Vivek Kaul’s unsparing and inspired analysis of the shambolic state of Indian banking and the public sector banks (PSBs) owned by the government in his new book, Bad Money: Inside the NPA Mess and How it Threatens the Indian Banking System, is hugely fascinating and every bit as horrifying. Thanks to the likes of infamous defaulters on behemoth loans such as Nirav Modi and the King of Good Times, Vijay Mallya, the media as well as the public found themselves paying attention to the twists and turns in the murky world of high finance, especially since the poster boys for bad money merely represent the small fry in a gargantuan problem. The abysmal state of the banking system reeling under the crushing weight of bad loans to the tune of over `10 lakh crore has become painfully apparent.
The questions boil over demanding explanations:
How did the Indian financial system manage to land itself in such a hopeless mess? Why were so many defaulters and corporates allowed to get away scot-free with their ill-gotten gains having brought the economy dangerously close to the brink of total collapse? What is the government’s role in all this and why exactly are key officials who ought to have kept their eyes on the ball caught so often with their pants down? Exactly how much of the taxpayers’ money has been forked over to keep the PSBs afloat? Is the money stashed in banks after a lifetime of toil and labour safe? What is the exact price being paid for the staggering levels of corruption, malfeasance and disgraceful negligence on display? Is there a feasible solution to the banking crisis? Kaul undertakes the task of providing simple answers that are never simplistic while unravelling the many layers to a complicated issue without being condescending or obfuscating despite possessing a formidable intellect and a gift for grasping the intricacies of the complex, confusing maze of economics and finance.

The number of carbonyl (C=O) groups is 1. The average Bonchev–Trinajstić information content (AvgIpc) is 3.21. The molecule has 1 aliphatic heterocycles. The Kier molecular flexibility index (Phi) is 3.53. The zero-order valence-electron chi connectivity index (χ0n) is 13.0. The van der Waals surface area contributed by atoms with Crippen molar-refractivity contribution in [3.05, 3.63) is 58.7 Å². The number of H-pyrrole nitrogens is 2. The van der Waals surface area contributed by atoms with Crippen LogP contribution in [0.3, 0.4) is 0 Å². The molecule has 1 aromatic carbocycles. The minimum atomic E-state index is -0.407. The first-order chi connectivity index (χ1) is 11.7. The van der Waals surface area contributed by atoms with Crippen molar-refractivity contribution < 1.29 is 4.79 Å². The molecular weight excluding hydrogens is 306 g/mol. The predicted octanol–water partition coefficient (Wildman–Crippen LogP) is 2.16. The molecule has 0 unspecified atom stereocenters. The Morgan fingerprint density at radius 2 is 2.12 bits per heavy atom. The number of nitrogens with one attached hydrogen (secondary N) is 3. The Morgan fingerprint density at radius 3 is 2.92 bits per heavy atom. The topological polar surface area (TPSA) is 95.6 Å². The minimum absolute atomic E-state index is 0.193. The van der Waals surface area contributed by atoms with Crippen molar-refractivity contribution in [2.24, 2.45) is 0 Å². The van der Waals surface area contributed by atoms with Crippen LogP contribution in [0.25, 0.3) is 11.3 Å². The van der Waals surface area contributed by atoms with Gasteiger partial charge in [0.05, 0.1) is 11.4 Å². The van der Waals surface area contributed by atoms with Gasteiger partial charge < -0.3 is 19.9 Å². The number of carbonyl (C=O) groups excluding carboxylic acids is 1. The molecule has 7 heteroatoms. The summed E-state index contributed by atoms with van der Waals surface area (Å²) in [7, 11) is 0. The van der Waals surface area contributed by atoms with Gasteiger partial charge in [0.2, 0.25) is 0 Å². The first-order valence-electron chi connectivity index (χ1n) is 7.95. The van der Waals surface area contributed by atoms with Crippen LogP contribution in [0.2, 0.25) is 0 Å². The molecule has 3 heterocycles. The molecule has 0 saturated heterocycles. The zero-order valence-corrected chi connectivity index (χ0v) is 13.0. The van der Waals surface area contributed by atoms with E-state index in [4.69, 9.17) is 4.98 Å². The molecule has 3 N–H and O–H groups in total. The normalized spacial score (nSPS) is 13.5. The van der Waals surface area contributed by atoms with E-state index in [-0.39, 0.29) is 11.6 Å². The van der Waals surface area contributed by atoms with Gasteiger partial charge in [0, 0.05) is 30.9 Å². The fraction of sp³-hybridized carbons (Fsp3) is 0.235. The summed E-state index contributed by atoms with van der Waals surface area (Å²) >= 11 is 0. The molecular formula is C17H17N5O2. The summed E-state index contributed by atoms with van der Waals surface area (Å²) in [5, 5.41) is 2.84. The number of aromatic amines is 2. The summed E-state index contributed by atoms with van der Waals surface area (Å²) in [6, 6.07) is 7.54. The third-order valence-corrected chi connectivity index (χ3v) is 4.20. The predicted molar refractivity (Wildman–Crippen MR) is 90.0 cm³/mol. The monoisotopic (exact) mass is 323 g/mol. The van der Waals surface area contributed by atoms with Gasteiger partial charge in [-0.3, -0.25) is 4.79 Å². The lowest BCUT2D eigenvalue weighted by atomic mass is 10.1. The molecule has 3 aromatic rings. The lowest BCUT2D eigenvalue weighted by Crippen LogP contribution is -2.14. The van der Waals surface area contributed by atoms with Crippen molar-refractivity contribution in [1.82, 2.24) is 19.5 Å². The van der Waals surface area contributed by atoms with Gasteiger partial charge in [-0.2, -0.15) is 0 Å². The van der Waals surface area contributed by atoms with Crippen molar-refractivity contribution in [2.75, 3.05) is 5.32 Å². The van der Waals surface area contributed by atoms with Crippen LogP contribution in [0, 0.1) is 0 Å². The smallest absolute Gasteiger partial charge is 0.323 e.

Divided into two halves composed of crisp chapters and concise writing with a fair bit of number crunching that mercifully manages to spare the brain from the trauma of keeping track of impossible mathematics, Kaul’s Bad Money is never less than engrossing. The reader becomes familiar with the history of banking as the author details the factors that led to excessive government control over banking, the assorted variables that led to the present crisis while skilfully establishing the fragility of financing positions and the extent of the rot that has set in.
Kaul expresses his disdain for political posturing and bumbling moves like the populist loan melas that succeeded only in generating corruption, crony capitalism, partisanship, and fostering financial irresponsibility. These also failed those they were intended to help. The author shines a light on an intrinsically flawed system where knowledge is separated from power and existing enforcement agencies have failed to deter frauds, leading to the inevitable fallout from bad loans with small-time borrowers who are unable to pay feeling the full weight of the law even as the big fish swim to greener pastures.
The author makes it clear that the banking system is in bad shape. Efforts to amend the damage have come undone. Sound solutions though available are not being implemented since nobody wishes to upset the status quo which benefits the corrupt. The government, which ought to dilute its stakes in the PSBs, would rather pretend to be doing something without actually doing anything. While this state of affairs persists, the bad money is not going anywhere. Kaul’s book is brave and brilliant, and must be made mandatory reading for all.
By: Vivek Kaul